US agency plans deeper study of sea turtles, dredging threat
SAVANNAH, Ga. (AP) — A U.S. agency has agreed to an in-depth environmental study into whether dredging a Georgia shipping channel in the spring and summer would threaten rare sea turtles nesting on nearby beaches — a review demanded by conservationists who sued to stop the project.
Georgia conservation group One Hundred Miles moved to dismiss its lawsuit against the Army Corps of Engineers after the agency announced Friday that it would voluntarily conduct the study. The group sued in December, asking a U.S. District Court judge to order the Corps to produce such a report.
“The Corps has now committed to what we’ve asked for, to go back and review the science," Catherine Ridley, a One Hundred Miles vice president, said Monday. “The science is clear: Spring and summer dredging puts Georgia's sea turtles and decades of conservation progress at risk.”
Environmentalists and the Army Corps have battled since 2021 over the agency's plan to end a policy that for three decades has prohibited the dredging of accumulated sand and mud from harbors in Georgia and the Carolinas during the nesting season for sea turtles.
In place since 1991, the seasonal limits are intended to protect sea turtles from being killed and maimed by the vacuum-like suction pumps of hopper dredges during the warmer months, when female turtles are most abundant near Southern beaches. Conservationists credit that policy with helping threatened and endangered turtle species begin a fragile rebound.
The Army Corps said in a statement Monday that it is undertaking the fuller environmental study to “ensure robust public, agency, and stakeholder engagement” as well as “full evaluation of the impacts that this action may have to the human and natural environment.” The agency is responsible for keeping shipping channels clear of accumulated sediments to ensure safe passage for ships
Since the 1990s, maintenance dredging in Georgia and the Carolinas has been confined to a period roughly between December and March. Giant loggerhead sea turtles, federally protected as a threatened species, typically start nesting in May. Smaller numbers of endangered green and Kemp’s ridley sea turtles lay eggs in the region as well.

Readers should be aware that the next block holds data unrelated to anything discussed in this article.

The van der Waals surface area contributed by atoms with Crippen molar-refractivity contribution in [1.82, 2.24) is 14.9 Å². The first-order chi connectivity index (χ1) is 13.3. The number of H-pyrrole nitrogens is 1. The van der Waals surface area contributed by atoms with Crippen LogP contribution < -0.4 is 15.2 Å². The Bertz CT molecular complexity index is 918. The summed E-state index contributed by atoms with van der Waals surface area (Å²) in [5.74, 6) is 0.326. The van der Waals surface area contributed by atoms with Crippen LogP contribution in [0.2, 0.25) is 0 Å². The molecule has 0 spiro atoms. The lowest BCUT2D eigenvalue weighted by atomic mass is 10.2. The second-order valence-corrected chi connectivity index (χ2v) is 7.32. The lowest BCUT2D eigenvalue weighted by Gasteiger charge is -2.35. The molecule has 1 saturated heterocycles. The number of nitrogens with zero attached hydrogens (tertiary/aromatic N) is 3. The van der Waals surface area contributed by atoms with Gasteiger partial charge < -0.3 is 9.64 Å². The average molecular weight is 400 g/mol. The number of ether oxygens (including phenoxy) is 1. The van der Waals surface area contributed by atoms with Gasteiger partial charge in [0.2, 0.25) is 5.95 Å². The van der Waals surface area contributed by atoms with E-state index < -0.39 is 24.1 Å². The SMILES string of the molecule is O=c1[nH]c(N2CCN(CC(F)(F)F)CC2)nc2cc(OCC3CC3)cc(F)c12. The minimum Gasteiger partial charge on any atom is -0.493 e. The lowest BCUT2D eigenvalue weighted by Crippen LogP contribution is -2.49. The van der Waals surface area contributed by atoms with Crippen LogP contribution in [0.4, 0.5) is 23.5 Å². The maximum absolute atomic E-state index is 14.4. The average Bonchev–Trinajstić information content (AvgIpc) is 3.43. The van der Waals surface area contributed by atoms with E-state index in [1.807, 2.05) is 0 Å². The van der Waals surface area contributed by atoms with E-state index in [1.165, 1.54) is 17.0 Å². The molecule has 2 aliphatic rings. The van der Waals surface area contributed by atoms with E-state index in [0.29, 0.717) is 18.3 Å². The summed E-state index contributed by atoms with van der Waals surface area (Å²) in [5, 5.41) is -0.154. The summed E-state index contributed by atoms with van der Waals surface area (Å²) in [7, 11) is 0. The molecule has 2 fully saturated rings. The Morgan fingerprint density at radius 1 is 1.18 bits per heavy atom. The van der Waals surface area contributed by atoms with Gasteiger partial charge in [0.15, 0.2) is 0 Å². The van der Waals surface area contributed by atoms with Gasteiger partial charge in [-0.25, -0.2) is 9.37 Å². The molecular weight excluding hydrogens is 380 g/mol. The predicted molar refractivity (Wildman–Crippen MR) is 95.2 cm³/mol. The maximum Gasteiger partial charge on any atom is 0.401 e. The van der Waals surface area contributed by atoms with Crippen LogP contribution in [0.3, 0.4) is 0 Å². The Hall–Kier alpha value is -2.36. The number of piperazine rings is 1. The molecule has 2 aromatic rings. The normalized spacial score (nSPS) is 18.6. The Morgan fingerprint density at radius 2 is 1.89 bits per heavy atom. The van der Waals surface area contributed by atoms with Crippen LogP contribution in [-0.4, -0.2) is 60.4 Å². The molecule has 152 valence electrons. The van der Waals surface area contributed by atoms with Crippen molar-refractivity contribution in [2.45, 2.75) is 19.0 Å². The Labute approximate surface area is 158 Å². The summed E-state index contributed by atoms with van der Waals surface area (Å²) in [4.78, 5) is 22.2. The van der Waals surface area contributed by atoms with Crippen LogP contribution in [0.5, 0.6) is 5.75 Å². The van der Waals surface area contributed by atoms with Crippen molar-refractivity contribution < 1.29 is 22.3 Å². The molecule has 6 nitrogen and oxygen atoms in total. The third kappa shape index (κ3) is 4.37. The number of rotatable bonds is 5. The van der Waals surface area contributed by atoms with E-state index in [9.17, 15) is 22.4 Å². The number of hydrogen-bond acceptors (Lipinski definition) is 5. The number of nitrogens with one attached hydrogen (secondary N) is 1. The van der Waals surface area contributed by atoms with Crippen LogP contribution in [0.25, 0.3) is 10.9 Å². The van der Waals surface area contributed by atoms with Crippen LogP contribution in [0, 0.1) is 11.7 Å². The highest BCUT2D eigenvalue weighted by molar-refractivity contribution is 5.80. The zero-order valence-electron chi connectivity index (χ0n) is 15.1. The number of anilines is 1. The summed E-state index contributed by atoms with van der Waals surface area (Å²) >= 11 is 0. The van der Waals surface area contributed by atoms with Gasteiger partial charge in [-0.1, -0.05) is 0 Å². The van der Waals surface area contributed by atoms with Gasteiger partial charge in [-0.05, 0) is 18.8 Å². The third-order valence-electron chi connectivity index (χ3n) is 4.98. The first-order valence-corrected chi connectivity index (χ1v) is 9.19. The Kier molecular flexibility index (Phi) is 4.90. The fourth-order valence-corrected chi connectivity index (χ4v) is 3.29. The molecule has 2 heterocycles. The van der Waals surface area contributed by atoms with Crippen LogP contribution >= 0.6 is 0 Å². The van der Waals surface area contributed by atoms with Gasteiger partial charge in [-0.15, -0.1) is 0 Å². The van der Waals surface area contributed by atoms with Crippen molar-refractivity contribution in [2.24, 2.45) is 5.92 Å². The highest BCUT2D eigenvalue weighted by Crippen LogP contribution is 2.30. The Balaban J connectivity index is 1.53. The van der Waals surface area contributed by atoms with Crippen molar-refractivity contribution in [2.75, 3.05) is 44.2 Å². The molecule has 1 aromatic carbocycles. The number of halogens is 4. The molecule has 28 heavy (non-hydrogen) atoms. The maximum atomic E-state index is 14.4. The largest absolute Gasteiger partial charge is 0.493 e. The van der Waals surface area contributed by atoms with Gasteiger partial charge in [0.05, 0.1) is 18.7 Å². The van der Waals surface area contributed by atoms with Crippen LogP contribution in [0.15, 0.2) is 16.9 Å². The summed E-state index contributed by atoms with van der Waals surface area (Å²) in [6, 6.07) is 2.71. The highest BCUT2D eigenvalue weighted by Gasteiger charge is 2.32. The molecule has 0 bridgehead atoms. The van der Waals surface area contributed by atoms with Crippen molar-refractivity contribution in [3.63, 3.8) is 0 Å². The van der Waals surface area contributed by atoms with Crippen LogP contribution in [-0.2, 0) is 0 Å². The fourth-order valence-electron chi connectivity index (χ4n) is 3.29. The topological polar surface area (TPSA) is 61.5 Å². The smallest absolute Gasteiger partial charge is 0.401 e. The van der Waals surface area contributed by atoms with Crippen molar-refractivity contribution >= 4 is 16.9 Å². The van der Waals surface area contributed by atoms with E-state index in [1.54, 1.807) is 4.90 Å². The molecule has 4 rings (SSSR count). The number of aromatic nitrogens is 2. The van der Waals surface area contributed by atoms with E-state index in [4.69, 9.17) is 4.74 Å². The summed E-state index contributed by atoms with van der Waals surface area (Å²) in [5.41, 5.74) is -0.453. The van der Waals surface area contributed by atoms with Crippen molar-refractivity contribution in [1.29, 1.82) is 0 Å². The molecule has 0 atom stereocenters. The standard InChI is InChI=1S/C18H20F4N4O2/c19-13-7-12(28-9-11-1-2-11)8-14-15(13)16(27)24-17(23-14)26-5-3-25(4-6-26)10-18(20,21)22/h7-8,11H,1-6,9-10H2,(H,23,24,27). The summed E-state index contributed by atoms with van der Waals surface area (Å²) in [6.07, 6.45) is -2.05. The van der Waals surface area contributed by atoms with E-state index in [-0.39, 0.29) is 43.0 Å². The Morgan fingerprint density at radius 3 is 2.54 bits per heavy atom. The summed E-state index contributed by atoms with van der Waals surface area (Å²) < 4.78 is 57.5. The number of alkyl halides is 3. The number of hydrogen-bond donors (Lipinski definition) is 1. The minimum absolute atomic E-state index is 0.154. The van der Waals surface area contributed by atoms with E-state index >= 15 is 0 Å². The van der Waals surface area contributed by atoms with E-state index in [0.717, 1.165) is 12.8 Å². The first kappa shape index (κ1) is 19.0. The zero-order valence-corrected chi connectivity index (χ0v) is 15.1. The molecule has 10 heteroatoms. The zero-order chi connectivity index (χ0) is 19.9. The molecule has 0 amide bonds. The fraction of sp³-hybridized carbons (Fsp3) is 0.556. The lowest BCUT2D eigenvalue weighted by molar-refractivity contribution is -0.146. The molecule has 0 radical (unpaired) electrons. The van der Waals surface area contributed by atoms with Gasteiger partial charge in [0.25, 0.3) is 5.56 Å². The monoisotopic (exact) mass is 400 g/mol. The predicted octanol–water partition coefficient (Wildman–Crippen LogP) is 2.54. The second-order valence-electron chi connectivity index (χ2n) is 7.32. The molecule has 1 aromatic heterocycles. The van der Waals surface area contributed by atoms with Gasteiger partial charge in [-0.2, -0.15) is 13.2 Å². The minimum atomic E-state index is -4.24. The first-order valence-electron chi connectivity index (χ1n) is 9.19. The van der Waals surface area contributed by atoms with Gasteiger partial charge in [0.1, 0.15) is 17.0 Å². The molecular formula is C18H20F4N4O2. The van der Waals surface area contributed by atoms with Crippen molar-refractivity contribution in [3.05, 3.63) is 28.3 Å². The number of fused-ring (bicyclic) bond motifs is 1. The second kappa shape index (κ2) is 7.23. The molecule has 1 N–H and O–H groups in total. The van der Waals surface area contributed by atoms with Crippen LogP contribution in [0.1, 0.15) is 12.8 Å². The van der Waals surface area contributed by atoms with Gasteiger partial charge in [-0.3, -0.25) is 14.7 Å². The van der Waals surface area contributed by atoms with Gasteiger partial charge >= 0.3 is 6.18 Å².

The Corps has argued seasonal dredging limits are no longer necessary. That's because the National Marine Fisheries Service concluded in 2020 that sea turtles protected by the Endangered Species Act can likely endure roughly 150 deaths anticipated annually from year-round dredging.
Army Corps officials have said seasonal restrictions make it difficult to compete for a limited number of contractors. They also argue that dredging windows timed to protect sea turtles ignore species such as critically endangered North Atlantic right whales, which frequent the same waters during winter.
A federal judge in May 2021 temporarily blocked the Army Corps from conducting year-round dredging in Georgia. Last September, a different judge halted a similar plan in North Carolina. Both judges ruled that the Corps failed to adequately assess potential dangers to legally protected sea turtle species.
In Georgia, the Army Corps responded a year later with an environmental assessment that concluded year-round dredging in Brunswick would have no significant impact on sea turtles. Last July, the agency solicited bids for dredging in Georgia that included an “optional bid item” to dredge in Brunswick between May and August during sea turtle nesting season.
One Hundred Miles filed suit again in December, arguing the Corps' assessment was insufficient. The group asked a judge to order the Corps to produce a full environmental impact statement — the most comprehensive type of review federal agencies can undertake to ensure projects don't violate the National Environmental Policy Act.
Col. Joseph R. Geary, commander of the Army Corps' Savannah District, in March prohibited any maintenance dredging in Brunswick outside the seasonal window, pending further review. On Friday, the Corps announced that review would consist of a full environmental impact statement.
The Army Corps said it does not know how long the more in-depth study is expected to take.
Russ Bynum, The Associated Press